Reference credible sources to strengthen your argument.
It is indeed not credible that Hero wrote two separate treatises on the subject of the mechanical powers, which are fully discussed in the Mechanics, ii., iii.
It has even been said that observers at great elevations have failed to see the zodiacal light; but it is scarcely credible that this failure could arise from any other cause than not knowing what it was or where to look for it.
- According to a credible tradition found in Eusebius (Excerpta, 179), the Syriac Chronicle ascribed to Dionysius of Tell-mahre (Tullberg, 61), and elsewhere, Urhai was renovated, like other Mesopotamian sites, in 304 B.C. by Seleucus I.
Brennan confirmed the FBI was approached and questioned about the preponderance of credible tips.
Is it credible that, in all their languages, the name of the fire-stick should have caused a confusion of thought which ultimately led to the belief that fire was obtained originally by larceny ?
In comparing the Irish tales with the saga, there will be felt deep divergencies in matter, style and taste, the richness of one contrasting with the chastened simplicity of the other; the one's half-comic, half-earnest bombast is wholly unlike the other's grim humour; the marvellous, so unearthly in the one, is almost credible in the other; but in both are the keen grasp of character, the biting phrase, the love of action and the delight in blood which almost assumes the garb of a religious passion.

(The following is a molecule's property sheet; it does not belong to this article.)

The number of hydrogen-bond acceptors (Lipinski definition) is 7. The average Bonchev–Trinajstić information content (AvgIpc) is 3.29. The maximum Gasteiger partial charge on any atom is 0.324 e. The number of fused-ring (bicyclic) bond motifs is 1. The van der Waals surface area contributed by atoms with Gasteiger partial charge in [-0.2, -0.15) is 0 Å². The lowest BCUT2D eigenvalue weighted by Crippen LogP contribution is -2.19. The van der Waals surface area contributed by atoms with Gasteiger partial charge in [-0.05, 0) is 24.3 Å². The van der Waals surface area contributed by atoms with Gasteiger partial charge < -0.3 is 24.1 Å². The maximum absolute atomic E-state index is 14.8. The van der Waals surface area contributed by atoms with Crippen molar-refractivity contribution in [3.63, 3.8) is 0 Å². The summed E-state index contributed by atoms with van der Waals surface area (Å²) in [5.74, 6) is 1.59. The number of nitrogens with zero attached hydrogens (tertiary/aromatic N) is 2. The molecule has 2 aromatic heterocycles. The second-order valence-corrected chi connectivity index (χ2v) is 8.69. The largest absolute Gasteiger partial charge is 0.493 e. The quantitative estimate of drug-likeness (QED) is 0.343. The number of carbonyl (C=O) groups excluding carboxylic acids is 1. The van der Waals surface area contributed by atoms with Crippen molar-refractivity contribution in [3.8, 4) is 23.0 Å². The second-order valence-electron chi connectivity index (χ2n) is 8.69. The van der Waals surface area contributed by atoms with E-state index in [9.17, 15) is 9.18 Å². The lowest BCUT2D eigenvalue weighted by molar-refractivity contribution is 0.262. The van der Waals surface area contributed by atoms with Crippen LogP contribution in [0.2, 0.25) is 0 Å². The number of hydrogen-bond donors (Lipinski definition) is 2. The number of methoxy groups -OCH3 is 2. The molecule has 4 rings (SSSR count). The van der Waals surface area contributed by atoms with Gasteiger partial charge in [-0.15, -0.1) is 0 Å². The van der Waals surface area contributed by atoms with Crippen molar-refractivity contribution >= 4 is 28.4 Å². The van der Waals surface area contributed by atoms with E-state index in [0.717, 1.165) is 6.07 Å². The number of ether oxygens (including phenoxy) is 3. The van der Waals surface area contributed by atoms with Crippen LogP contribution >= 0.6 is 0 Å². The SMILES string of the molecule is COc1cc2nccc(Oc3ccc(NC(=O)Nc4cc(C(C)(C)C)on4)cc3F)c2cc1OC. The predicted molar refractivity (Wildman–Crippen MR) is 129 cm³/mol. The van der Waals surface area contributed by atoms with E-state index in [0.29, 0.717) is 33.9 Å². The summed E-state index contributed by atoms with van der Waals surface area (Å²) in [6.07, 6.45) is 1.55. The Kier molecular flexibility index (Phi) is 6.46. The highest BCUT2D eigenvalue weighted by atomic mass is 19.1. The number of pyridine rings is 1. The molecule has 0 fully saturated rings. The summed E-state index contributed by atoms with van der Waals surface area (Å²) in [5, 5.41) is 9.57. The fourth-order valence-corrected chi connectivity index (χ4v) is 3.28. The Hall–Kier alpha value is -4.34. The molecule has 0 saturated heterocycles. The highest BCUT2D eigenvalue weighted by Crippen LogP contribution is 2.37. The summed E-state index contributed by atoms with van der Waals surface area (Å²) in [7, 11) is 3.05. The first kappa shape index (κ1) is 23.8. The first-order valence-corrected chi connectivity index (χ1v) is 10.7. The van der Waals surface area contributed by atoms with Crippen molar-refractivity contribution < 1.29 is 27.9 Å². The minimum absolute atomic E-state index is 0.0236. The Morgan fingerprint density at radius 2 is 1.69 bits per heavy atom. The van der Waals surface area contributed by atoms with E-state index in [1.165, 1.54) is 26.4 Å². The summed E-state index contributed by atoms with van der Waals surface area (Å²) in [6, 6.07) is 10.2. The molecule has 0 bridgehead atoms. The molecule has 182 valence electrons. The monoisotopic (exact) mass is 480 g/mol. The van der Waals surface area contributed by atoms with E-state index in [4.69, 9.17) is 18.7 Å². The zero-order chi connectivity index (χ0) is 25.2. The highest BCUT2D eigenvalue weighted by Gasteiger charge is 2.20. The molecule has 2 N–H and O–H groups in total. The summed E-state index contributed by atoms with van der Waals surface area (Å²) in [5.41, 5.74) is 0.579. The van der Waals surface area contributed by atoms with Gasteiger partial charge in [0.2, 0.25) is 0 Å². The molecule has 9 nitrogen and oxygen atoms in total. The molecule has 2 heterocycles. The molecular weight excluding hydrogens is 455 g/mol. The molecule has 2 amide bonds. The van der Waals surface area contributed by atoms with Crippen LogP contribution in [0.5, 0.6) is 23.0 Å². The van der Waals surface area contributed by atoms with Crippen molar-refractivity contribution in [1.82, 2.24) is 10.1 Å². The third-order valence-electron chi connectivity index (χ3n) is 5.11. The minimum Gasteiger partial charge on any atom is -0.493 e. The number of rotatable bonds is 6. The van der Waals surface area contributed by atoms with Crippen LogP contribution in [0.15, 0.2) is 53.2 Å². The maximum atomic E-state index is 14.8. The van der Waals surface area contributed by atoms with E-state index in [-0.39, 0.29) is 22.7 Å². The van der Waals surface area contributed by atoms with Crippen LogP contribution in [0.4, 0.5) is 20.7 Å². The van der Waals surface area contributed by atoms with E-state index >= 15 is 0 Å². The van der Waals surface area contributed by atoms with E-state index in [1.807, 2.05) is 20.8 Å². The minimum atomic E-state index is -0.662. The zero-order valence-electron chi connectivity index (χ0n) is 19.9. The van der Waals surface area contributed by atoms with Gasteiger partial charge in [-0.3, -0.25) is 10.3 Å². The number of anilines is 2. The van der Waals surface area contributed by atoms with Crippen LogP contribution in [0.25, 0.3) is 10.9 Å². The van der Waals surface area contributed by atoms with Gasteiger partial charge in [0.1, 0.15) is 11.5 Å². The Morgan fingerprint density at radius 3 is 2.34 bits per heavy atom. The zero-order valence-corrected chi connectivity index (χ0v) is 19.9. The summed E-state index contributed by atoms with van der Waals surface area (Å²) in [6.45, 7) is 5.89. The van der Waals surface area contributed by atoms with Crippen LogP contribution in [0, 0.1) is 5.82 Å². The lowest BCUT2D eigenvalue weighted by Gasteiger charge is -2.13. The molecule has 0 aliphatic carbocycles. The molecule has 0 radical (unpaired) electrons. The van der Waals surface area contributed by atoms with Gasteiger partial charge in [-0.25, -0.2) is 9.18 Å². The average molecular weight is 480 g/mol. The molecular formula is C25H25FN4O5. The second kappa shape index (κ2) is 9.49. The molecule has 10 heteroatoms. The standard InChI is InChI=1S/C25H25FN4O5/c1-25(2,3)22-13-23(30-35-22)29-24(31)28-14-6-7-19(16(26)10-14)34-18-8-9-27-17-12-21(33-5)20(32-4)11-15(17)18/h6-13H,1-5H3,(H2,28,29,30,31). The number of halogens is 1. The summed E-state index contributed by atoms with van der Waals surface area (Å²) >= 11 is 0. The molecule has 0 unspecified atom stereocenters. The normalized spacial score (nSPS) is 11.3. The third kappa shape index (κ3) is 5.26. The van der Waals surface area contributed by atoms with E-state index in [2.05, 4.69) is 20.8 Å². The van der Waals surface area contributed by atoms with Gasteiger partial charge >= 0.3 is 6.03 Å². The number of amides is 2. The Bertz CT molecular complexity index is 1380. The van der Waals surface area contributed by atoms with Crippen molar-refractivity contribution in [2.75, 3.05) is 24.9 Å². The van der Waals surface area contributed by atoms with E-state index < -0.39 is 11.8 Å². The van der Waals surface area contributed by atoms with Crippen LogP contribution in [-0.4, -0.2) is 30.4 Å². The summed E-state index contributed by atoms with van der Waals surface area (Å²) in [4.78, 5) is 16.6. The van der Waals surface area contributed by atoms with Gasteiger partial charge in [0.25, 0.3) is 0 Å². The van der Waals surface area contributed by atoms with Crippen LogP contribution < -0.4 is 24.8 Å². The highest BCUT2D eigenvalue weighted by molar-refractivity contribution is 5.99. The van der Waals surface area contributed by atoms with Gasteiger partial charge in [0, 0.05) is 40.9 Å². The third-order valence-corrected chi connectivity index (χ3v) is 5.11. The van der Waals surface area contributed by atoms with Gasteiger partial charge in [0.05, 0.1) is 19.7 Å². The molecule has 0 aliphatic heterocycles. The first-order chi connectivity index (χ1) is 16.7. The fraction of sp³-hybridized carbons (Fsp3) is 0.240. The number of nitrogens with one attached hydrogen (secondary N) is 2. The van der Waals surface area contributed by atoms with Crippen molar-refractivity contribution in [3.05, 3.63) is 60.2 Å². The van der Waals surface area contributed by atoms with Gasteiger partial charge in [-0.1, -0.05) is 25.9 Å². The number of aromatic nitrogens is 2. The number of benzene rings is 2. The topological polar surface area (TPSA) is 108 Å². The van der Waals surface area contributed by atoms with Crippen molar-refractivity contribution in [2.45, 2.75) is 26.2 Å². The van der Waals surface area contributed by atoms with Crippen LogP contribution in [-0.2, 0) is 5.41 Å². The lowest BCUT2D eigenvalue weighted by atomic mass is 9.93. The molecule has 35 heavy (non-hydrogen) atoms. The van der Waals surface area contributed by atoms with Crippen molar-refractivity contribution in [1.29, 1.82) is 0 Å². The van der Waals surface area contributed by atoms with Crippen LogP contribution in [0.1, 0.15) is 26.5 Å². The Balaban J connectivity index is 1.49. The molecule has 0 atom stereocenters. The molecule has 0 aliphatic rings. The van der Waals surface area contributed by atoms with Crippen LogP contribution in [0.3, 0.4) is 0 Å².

If, we may imagine him saying, the precepts of religion are entirely analogous in their partial obscurity and apparent difficulty to the ordinary course of nature disclosed to us by experience, then it is credible that these precepts are true; not only can no objections be drawn against them from experience, but the balance of probability is in their favour.
The Talmud also makes " credible details which many Christian expositors have been rather inclined to dispute.
And in general it may be stated that the hypothesis of such an intermixture of forms from neighbouring dialects has been rendered in recent years far more credible by the striking evidence of such continual intermixture going on within quite modern periods of time afforded by the Atlas linguistique de la France, even in the portion which has already been published.